Hope in Restoration

How can we not feel an affinity for water, for it is what we are. For me, spirit is most evident in bodies of water; Surfing has been feeding my soul for many years, and as my body becomes more timid with age, the simple act of walking along streams and rivers has allowed me to continue this powerful connection with the fluid element. My book, Lagunitas Creek, Hope in Restoration, was the culmination of many such explorations. I learned the creek through three forms:

Art • Science • Poetry

Creates a visual intimacy. Through showing the creek in its best light I try to stimulate a desire in people to fight for the beauty they see.

Promotes an understanding of the functions of nature’s body. Greg Andrew from the Marin Municipal Water District writes about the restoration efforts for one creature, the coho salmon.

Lets knowing sneak in the back door and tap you on the shoulder, then gently walk away while giggling. Poet Albert DeSilver and I took eighteen 8th grade students from Lagunitas School on walks along the creek to see coho salmon spawning and to inspire poems such as this one by Amanda Davis:

Slippery colors layer the earth’s shallow streams.
A protection shield hiding the creek from harm
A lonely leaf
Bright with life
Ripples oust from the lonely
A soft warm sound
Mother earth’s lullaby
Floating, an angel reposing on heavens blanket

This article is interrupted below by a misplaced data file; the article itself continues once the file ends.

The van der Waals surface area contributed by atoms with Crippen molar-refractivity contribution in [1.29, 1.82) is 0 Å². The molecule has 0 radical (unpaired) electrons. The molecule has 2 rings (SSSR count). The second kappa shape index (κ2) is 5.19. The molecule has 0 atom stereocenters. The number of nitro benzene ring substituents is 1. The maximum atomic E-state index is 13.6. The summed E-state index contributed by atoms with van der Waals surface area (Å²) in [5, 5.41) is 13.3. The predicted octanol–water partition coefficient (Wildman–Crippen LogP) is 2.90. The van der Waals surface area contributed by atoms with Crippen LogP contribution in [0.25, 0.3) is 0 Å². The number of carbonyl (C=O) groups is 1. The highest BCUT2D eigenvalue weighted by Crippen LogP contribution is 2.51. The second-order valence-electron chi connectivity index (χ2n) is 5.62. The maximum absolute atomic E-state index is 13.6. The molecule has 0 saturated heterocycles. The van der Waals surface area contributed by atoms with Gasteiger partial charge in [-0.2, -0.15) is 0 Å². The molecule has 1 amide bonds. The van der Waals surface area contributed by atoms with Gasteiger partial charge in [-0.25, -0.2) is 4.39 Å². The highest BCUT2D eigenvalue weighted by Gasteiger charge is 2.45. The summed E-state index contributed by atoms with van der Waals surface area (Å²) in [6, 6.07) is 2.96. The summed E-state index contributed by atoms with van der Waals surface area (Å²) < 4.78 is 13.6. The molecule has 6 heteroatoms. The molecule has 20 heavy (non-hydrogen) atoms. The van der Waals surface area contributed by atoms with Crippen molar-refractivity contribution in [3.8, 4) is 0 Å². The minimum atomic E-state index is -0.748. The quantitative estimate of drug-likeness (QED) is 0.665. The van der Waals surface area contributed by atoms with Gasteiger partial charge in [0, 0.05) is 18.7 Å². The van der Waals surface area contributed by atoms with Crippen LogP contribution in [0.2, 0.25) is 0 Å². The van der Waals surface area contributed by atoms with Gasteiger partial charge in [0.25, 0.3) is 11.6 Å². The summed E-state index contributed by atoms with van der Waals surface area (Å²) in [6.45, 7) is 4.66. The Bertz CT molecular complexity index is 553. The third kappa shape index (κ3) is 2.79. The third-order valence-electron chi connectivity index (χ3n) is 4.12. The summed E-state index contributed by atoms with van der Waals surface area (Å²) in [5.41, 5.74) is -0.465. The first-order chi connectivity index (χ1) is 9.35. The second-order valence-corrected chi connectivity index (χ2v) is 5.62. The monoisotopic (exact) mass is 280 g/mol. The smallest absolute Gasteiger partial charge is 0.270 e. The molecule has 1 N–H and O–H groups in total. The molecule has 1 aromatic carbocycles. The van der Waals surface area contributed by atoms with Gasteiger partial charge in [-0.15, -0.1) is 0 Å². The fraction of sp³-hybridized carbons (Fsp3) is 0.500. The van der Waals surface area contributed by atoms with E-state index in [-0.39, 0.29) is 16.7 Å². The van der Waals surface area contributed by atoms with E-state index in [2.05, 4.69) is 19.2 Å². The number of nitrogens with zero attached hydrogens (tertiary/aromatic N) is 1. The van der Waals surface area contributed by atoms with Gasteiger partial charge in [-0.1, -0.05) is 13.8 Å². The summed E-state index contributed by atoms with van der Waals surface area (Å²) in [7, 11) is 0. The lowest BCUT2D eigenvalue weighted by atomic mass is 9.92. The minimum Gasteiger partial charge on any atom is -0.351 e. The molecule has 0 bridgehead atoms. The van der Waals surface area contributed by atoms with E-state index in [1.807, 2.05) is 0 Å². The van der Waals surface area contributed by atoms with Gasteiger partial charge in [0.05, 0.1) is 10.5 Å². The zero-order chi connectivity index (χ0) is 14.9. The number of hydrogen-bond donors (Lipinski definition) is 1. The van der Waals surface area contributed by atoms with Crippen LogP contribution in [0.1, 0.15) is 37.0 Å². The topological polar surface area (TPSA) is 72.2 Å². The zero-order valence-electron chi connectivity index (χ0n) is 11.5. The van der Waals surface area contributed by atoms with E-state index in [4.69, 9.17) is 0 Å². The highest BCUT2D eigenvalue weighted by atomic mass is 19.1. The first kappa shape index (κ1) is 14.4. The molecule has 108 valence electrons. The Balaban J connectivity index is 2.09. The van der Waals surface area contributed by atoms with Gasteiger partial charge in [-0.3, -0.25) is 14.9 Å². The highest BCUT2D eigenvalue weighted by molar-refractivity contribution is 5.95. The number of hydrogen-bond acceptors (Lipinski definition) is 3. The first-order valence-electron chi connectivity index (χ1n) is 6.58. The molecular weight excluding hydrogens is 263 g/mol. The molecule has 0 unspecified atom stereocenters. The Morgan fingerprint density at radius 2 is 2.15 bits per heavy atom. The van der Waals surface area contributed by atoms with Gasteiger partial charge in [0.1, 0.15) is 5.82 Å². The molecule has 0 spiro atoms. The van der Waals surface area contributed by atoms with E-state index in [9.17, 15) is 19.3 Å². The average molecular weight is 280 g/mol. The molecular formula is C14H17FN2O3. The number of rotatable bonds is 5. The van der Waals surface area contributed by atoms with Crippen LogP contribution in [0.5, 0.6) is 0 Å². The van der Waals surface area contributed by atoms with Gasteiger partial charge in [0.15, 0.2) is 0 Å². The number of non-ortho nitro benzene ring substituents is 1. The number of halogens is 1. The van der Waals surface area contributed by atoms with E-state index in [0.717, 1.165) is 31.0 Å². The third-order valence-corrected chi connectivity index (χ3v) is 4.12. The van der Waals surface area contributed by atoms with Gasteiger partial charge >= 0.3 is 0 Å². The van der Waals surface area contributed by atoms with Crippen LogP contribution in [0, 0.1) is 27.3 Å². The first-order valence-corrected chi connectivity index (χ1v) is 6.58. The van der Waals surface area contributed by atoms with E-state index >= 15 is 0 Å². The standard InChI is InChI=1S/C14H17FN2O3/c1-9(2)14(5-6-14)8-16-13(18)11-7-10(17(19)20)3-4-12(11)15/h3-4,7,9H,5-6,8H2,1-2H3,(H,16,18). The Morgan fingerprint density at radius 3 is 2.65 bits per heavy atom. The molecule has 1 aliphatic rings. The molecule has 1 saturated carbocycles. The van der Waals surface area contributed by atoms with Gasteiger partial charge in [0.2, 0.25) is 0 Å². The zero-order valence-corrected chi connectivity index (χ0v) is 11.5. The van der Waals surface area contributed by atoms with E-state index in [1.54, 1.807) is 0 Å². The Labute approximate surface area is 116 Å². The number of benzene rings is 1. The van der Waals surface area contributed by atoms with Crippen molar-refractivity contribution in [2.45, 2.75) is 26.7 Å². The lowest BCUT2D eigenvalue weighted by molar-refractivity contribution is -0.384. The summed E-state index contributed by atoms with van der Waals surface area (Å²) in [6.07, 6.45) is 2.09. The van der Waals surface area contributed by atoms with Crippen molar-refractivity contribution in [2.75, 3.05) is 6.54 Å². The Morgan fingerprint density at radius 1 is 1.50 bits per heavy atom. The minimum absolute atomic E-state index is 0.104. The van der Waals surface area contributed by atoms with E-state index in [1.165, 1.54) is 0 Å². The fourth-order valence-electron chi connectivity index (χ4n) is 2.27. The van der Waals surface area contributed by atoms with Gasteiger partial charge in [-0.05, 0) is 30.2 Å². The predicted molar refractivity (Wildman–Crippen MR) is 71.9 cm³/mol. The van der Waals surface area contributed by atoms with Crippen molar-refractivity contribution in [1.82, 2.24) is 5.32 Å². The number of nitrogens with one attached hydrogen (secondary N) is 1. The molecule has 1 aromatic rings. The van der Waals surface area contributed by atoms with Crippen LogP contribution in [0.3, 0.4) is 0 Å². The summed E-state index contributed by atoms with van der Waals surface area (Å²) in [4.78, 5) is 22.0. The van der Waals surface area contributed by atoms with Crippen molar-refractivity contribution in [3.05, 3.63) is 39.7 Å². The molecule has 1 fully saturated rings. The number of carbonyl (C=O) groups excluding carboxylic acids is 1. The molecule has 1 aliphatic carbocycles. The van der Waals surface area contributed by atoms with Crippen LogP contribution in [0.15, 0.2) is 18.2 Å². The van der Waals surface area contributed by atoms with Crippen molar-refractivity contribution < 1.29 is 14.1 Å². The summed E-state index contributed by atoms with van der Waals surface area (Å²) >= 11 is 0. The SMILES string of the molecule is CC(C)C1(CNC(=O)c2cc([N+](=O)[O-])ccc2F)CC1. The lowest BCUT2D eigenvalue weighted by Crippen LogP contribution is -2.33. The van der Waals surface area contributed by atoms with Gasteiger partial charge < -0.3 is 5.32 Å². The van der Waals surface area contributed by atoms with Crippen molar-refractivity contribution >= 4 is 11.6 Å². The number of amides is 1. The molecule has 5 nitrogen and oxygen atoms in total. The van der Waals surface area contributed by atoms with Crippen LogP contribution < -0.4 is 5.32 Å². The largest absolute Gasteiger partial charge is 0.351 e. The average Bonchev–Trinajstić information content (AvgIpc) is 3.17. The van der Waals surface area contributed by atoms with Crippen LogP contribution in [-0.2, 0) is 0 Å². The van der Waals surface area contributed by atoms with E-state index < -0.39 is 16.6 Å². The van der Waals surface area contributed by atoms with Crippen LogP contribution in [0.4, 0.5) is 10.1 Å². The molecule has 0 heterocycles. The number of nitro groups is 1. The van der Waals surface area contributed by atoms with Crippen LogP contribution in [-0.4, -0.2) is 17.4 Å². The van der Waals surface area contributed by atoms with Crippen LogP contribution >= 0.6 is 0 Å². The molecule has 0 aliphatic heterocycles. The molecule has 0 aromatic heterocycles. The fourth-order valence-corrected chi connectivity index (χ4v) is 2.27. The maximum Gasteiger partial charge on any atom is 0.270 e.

A shadow of mist
The intemperate chill knowing life will change
The beauty always changes
But we can only hope.

I believe knowing a place intimately can translate into love, then to personal responsibility, then to action. And through love hope arises.

I often find myself frozen in the face of all the misdeeds of our species. I needed to do this project to inspire hope in myself. But more than anything children need to feel hope in the future of this planet, and to feel that they have the ability to participate in the larger world. Being included in a real book gives the experience and confidence that they too have a voice.

Lagunitas Creek is one of the most important spawning grounds for coho salmon on the California coast; roughly 10 to15 percent of the wild coho population in California spawn here. The creek is much healthier than in previous years. The efforts of many organizations and individuals are having a positive effect, and though it is only my own personal observation, I feel hopeful.

Walnut brown and crimson hawks soar above,
Blood stains in the ever blue sky.
Sky-blue clear stream.
The watery mirror ties both fish and bird together,
Never breaking,
Forever moving.
Light and darkness.
The snowy egret glides,
Skimming the white furry tips of the coyote bush.
Shadows dance across the back of a salmon, its final journey.
Coho shining with all colors,
Each a new beginning.
——group poem

Go to www.toddpickering.com for more information.

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